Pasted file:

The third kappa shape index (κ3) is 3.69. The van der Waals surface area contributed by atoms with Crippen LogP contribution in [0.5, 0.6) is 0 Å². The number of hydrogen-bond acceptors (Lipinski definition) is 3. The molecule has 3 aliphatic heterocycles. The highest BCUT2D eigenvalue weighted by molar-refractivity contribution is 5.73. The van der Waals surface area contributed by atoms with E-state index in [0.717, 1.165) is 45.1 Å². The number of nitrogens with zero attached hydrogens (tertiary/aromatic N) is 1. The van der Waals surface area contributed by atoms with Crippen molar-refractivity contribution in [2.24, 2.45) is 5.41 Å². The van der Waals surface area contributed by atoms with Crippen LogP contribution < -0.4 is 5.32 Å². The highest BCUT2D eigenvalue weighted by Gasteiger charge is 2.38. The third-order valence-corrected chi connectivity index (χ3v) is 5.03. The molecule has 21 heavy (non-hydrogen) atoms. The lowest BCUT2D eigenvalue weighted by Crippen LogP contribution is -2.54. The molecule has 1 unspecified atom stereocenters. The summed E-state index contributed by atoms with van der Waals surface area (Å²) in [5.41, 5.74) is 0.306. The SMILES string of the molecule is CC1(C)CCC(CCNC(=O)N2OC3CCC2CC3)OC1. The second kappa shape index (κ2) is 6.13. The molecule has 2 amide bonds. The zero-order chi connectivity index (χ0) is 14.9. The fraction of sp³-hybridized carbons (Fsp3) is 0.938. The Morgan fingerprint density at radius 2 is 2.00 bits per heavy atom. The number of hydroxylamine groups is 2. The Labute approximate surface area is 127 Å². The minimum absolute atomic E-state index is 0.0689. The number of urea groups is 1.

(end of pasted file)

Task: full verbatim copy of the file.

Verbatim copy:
The third kappa shape index (κ3) is 3.69. The van der Waals surface area contributed by atoms with Crippen LogP contribution in [0.5, 0.6) is 0 Å². The number of hydrogen-bond acceptors (Lipinski definition) is 3. The molecule has 3 aliphatic heterocycles. The highest BCUT2D eigenvalue weighted by molar-refractivity contribution is 5.73. The van der Waals surface area contributed by atoms with E-state index in [0.717, 1.165) is 45.1 Å². The number of nitrogens with zero attached hydrogens (tertiary/aromatic N) is 1. The van der Waals surface area contributed by atoms with Crippen molar-refractivity contribution in [2.24, 2.45) is 5.41 Å². The van der Waals surface area contributed by atoms with Crippen LogP contribution < -0.4 is 5.32 Å². The highest BCUT2D eigenvalue weighted by Gasteiger charge is 2.38. The third-order valence-corrected chi connectivity index (χ3v) is 5.03. The molecule has 21 heavy (non-hydrogen) atoms. The lowest BCUT2D eigenvalue weighted by Crippen LogP contribution is -2.54. The molecule has 1 unspecified atom stereocenters. The summed E-state index contributed by atoms with van der Waals surface area (Å²) in [5.41, 5.74) is 0.306. The SMILES string of the molecule is CC1(C)CCC(CCNC(=O)N2OC3CCC2CC3)OC1. The second kappa shape index (κ2) is 6.13. The molecule has 2 amide bonds. The zero-order chi connectivity index (χ0) is 14.9. The fraction of sp³-hybridized carbons (Fsp3) is 0.938. The Morgan fingerprint density at radius 2 is 2.00 bits per heavy atom. The number of hydroxylamine groups is 2. The Labute approximate surface area is 127 Å². The minimum absolute atomic E-state index is 0.0689. The number of urea groups is 1.